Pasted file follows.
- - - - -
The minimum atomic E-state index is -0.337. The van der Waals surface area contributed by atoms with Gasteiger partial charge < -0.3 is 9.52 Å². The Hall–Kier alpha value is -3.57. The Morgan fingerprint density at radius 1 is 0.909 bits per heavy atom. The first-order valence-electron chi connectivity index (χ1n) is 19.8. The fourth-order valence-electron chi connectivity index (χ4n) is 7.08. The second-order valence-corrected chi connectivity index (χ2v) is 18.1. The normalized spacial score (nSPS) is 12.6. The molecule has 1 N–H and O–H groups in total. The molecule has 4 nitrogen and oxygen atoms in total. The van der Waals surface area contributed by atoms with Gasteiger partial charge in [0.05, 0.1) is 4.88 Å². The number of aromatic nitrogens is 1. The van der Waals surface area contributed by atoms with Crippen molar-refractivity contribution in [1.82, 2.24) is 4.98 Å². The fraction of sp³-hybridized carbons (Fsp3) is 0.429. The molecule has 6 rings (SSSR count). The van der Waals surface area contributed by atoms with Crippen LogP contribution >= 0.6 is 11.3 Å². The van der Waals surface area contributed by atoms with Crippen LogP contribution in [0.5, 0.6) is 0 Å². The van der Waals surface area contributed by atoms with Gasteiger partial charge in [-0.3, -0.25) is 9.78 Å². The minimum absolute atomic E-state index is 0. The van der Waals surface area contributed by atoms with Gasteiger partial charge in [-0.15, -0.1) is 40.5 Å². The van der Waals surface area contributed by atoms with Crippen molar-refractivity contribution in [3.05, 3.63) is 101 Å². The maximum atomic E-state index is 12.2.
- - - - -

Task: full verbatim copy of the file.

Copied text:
The minimum atomic E-state index is -0.337. The van der Waals surface area contributed by atoms with Gasteiger partial charge < -0.3 is 9.52 Å². The Hall–Kier alpha value is -3.57. The Morgan fingerprint density at radius 1 is 0.909 bits per heavy atom. The first-order valence-electron chi connectivity index (χ1n) is 19.8. The fourth-order valence-electron chi connectivity index (χ4n) is 7.08. The second-order valence-corrected chi connectivity index (χ2v) is 18.1. The normalized spacial score (nSPS) is 12.6. The molecule has 1 N–H and O–H groups in total. The molecule has 4 nitrogen and oxygen atoms in total. The van der Waals surface area contributed by atoms with Gasteiger partial charge in [0.05, 0.1) is 4.88 Å². The number of aromatic nitrogens is 1. The van der Waals surface area contributed by atoms with Crippen molar-refractivity contribution in [1.82, 2.24) is 4.98 Å². The fraction of sp³-hybridized carbons (Fsp3) is 0.429. The molecule has 6 rings (SSSR count). The van der Waals surface area contributed by atoms with Crippen LogP contribution >= 0.6 is 11.3 Å². The van der Waals surface area contributed by atoms with Crippen LogP contribution in [0.5, 0.6) is 0 Å². The van der Waals surface area contributed by atoms with Gasteiger partial charge in [-0.3, -0.25) is 9.78 Å². The minimum absolute atomic E-state index is 0. The van der Waals surface area contributed by atoms with Gasteiger partial charge in [-0.15, -0.1) is 40.5 Å². The van der Waals surface area contributed by atoms with Crippen molar-refractivity contribution in [3.05, 3.63) is 101 Å². The maximum atomic E-state index is 12.2.